"Anyway, that night I spent with them, it changed me. Faced with someone who didn't even know where she was going to sleep, let alone how she was going to feed her kids, suddenly the way I was mourning the loss of my Lexus and my lap pool seem terribly self involved. I saw that there was a way to use my talents. After all, if I could talk people in Washington into giving me money for crooked purposes, then I ought to be able to hit Albuquerque up for a good cause. And that is how Halfway to Hope was born."

"Quite a story," said Marshall with a smile.

"It's quite a place," was Jonathan's reply.

"And you didn't use any of your old contacts to help with the financing, or solicit donations?" Mary asked, finally getting down to the reason for their visit.

"Not a one, you guys were very clear about that when I came into the program. Besides, once I testified, I became persona non grata even with those of my contacts who were on the right side of the law."

"Well, good," Mary said nodding her head. "That's really good. I've just got one more question."

Marshall looked over at Mary suspiciously. He recognized her tone of voice and he didn't like it one bit since it usually meant she was hatching some plan in that devious mind of hers.

"Ask away," Jonathan prompted her, completely oblivious to any overtones.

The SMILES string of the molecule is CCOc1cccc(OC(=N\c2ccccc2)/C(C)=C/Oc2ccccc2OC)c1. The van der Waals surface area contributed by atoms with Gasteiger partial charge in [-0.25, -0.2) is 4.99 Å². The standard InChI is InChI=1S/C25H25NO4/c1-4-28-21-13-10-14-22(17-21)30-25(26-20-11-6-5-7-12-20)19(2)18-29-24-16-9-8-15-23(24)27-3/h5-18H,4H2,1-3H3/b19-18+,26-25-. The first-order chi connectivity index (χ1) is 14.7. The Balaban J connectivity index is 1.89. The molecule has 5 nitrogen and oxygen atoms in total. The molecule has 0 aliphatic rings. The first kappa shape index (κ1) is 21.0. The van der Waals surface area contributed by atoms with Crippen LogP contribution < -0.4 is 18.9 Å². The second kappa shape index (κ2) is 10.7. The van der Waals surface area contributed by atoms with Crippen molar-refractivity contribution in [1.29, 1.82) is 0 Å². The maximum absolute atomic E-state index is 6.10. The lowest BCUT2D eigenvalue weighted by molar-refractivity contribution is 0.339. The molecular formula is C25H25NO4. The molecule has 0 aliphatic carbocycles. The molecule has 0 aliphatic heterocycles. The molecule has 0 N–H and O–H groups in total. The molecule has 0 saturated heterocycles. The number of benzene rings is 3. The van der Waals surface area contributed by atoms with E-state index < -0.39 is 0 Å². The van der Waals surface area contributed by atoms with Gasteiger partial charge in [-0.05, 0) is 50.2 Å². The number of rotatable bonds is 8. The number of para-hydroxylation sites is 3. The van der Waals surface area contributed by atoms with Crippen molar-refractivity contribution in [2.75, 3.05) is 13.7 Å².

"Where's the tree?"

"Oh, we just couldn't afford one. At least not if we wanted to keep the heat turned on. As you can see, the kids hardly miss it."

"Well, there's still time and maybe Santa will be feeling more generous than usual," Mary told him cryptically.

"It'd be nice but I won't hold my breath."

Then he showed the marshals back out. Marshall held back his suspicions until they were both in the car, but he knew she was up to something. One look at the secret smile pasted on her face and anyone could tell that.

"Mary, what are you up to?"

"Who me?"

"Give it up, Mare. And by the way, you need to work on that innocent look because the average hyena does it better."


Marshall never did get anything out of her, but he watched her nonetheless. The next several days were far too busy for her to get up to trouble. Not only did they have a new witness to process, but also several minor incidents involving old cases flared up. Almost every night saw them working late and then heading straight home. If Mary thought it odd that he made a point of calling her each night, just to ascertain her whereabouts, she never said anything.

She just continued to grumble about any festivities that people tried to foist on her and snark at Eleanor about the office tree she seemed to find so offensive. He did receive several cryptic notes in the form of post-its stuck to his computer screen. A hot pink Snuggie, said the first. Then a lifetime supply of Sham-wows, was followed by the Thigh Master. Apparently these were Mary's ideas for the perfect Secret Santa gift.

Finally, it was the day before the office party and they actually managed to finish not only on time, but even early. Once it became clear that everything was going to stay quiet, Stan sent them all home. Marshall watched Mary as she gathered up her coat and left the office, giving the brightly blinking tree a long, speculative glance. He knew her well enough to tell that she was definitely up to something.

He made a quick run by his house to grab a bite to eat and gather up some supplies. Then he headed back to the Sunshine Building and parked near the end of the block, in a spot where he had a clear view of the entrance. He didn't have to wait long. As soon as darkness fell, Mary drove up, parking near the front doors and heading inside after glancing around to make sure that she was alone.